This DCV checker additionally protects CAs against off-path, DNS spoofing attacks. An additional feature that we built into the service that helps protect against off-path attackers is DNS query source IP randomization. By making the source IP unpredictable to the attacker, it becomes more challenging to spoof the second fragment of the forged DNS response to the DCV validation agent.
By comparing multiple DCV results collected over multiple paths, our DCV API makes it virtually impossible for an adversary to mislead a CA into thinking they own a domain when they actually don’t. CAs can use our tool to ensure that they only issue certificates to rightful domain owners.
Our multipath DCV checker consists of two services:
DCV agents responsible for performing DCV out of a specific datacenter, and
a DCV orchestrator that handles multipath DCV requests from CAs and dispatches them to a subset of DCV agents.
When a CA wants to ensure that DCV occurred without being intercepted, it can send a request to our API specifying the type of DCV to perform and its parameters.
The DCV orchestrator then forwards each request to a random subset of over 20 DCV agents in different datacenters. Each DCV agent performs the DCV request and forwards the result to the DCV orchestrator, which aggregates what each agent observed and returns it to the CA.
This approach can also be generalized to performing multipath queries over DNS records, like Certificate Authority Authorization (CAA) records. CAA records authorize CAs to issue certificates for a domain, so spoofing them to trick unauthorized CAs into issuing certificates is another attack vector that multipath observation prevents.
As we were developing our multipath checker, we were in contact with the Princeton research group that introduced the proof-of-concept (PoC) of certificate mis-issuance through BGP hijacking attacks. Prateek Mittal, coauthor of the Bamboozling Certificate Authorities with BGP paper, wrote:
“Our analysis shows that domain validation from multiple vantage points significantly mitigates the impact of localized BGP attacks. We recommend that all certificate authorities adopt this approach to enhance web security. A particularly attractive feature of Cloudflare’s implementation of this defense is that Cloudflare has access to a vast number of vantage points on the Internet, which significantly enhances the robustness of domain control validation.”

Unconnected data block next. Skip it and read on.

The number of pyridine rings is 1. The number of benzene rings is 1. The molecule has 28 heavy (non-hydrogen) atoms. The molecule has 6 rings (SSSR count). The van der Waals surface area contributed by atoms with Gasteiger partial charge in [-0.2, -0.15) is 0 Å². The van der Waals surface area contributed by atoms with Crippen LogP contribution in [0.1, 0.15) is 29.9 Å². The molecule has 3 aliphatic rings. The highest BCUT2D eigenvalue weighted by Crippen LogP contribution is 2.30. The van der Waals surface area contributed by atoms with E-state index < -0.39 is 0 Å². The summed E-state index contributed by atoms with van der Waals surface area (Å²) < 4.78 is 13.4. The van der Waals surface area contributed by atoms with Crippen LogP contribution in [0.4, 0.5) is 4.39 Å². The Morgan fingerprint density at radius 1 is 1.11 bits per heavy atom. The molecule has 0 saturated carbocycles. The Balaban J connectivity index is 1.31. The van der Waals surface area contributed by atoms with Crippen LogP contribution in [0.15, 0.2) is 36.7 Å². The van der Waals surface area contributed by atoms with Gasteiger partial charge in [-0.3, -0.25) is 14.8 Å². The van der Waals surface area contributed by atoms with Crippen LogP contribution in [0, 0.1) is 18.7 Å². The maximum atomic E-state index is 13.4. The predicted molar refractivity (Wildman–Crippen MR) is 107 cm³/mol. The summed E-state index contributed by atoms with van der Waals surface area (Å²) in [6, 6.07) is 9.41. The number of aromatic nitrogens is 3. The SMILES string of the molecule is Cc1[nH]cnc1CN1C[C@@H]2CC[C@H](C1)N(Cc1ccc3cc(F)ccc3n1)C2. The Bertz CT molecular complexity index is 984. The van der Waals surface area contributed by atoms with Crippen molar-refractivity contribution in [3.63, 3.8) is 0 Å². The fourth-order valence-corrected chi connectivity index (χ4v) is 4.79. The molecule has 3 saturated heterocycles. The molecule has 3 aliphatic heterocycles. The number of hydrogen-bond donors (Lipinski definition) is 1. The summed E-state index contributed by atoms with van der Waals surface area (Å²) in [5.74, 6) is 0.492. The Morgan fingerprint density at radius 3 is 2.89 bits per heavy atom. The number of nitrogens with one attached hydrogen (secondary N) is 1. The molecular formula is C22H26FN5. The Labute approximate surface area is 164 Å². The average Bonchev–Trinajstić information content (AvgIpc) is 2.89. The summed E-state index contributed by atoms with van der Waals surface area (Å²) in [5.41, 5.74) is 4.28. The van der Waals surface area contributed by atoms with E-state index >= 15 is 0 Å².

Our DCV checker follows our belief that trust on the Internet must be distributed, and vetted through third-party analysis (like that provided by Cloudflare) to ensure consistency and security. This tool joins our pre-existing Certificate Transparency monitor as a set of services CAs are welcome to use in improving the accountability of certificate issuance.
An Opportunity to Dogfood
Building our multipath DCV checker also allowed us to dogfood multiple Cloudflare products.
The DCV orchestrator as a simple fetcher and aggregator was a fantastic candidate for Cloudflare Workers. We implemented the orchestrator in TypeScript using this post as a guide, and created a typed, reliable orchestrator service that was easy to deploy and iterate on. Hooray that we don’t have to maintain our own dcv-orchestrator server!
We use Argo Tunnel to allow Cloudflare Workers to contact DCV agents. Argo Tunnel allows us to easily and securely expose our DCV agents to the Workers environment. Since Cloudflare has approximately 175 datacenters running DCV agents, we expose many services through Argo Tunnel, and have had the opportunity to load test Argo Tunnel as a power user with a wide variety of origins. Argo Tunnel readily handled this influx of new origins!
Getting Access to the Multipath DCV Checker
If you and/or your organization are interested in trying our DCV checker, email [email protected] and let us know! We’d love to hear more about how multipath querying and validation bolsters the security of your certificate issuance.
As a new class of BGP and IP spoofing attacks threaten to undermine PKI fundamentals, it’s important that website owners advocate for multipath validation when they are issued certificates. We encourage all CAs to use multipath validation, whether it is Cloudflare’s or their own. Jacob Hoffman-Andrews, Tech Lead, Let’s Encrypt, wrote:
“BGP hijacking is one of the big challenges the web PKI still needs to solve, and we think multipath validation can be part of the solution. We’re testing out our own implementation and we encourage other CAs to pursue multipath as well”
Hopefully in the future, website owners will look at multipath validation support when selecting a CA.
The Internet is an extraordinarily complex and evolving ecosystem. Its constituent protocols range from the ancient and archaic (hello FTP) to the modern and sleek (meet WireGuard), with a fair bit of everything in between. This evolution is ongoing, and as one of the most connected networks on the Internet, Cloudflare has a duty to be a good steward of this ecosystem. We take this responsibility to heart: Cloudflare’s mission is to help build a better Internet. In this spirit, we are very proud to announce Crypto Week 2019.